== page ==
Please, Lord, send us another boom


I’m always inspired by the stories of the little old lady or gentleman who spends 50 years in a blue-collar job and somehow squirrels away millions of dollars. Like Robert Read, the Vermont mechanic and part-time J.C. Penney janitor, who was found, upon his death, to possess a deposit box crammed with stock certificates worth $8 million. The money went to the local hospital and library, according to news reports.

I wish I could be that frugal. (Though Mr. Read may have taken his frugality to an extreme; his lawyer said, “He wouldn’t even park close to my office because he didn’t want to pay for parking.”) A retirement-advice columnist said that if I had just started saving around $5,000 a year back when I was 25 years old, I would be a millionaire by the time I hit 65. But I didn’t listen.

Of course, back then saving even $50 a month seemed impossible. It’s hard to swim ahead confidently when you can barely keep your head above water. I have less sympathy for those lottery winners and professional athletes who do earn enough to save for a rainy day, but utterly blow their money. Unfortunately, some of the communities that have ridden the boom-and-bust roller coaster of the energy industry fall into this category, too.

As senior editor Jonathan Thompson reports in this issue, Farmington, New Mexico, which sits atop the fossil-fuel-rich San Juan Basin, has enjoyed almost a century’s worth of the euphoric financial highs generated by high commodity prices, often for decades at a time. And yet, when the price of gas guttered out in 2008, and then oil did the same late in 2014, the town was as ill-prepared as ever to cope with the sudden loss of well-paying jobs and reduced tax revenue. It had never set up a rainy-day fund, and its leaders, while acknowledging the need to diversify their economy, have taken only timid steps in that direction.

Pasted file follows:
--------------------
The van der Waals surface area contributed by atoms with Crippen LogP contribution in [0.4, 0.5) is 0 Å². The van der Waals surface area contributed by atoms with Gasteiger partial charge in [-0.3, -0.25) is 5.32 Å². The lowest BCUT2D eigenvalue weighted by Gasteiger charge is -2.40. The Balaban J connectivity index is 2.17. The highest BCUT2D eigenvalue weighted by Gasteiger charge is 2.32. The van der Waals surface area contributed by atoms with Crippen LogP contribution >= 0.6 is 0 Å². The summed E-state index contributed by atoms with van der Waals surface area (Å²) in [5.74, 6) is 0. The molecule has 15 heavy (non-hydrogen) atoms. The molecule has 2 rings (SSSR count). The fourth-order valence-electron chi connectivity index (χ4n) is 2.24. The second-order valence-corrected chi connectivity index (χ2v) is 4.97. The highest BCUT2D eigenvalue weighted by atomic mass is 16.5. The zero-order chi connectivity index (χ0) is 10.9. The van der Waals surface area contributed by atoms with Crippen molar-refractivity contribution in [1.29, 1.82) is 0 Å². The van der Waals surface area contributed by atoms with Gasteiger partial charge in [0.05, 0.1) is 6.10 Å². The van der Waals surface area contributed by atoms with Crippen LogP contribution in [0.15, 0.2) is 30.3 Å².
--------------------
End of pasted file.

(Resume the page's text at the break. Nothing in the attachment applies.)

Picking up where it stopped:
One can only hope that the current double whammy of low oil and gas prices will spur the West’s many Farmingtons to quit talking and start acting. It is possible; state governments in Wyoming and even in New Mexico have set aside billions in taxes paid by the industry, and that money is helping to maintain schools and keep other essential services going even as tax revenues continue to seesaw dramatically. But the wisdom of that approach has yet to filter down to the local level. So far, Farmington’s basic strategy, as Thompson notes, is to simply wait hopefully for the next boom, just around the corner.

Or, as the bumpersticker adorning thousands of trucks around the West’s oil and gas patches so succinctly proclaims: “Please God, send us another boom; I promise not to piss this one away.”

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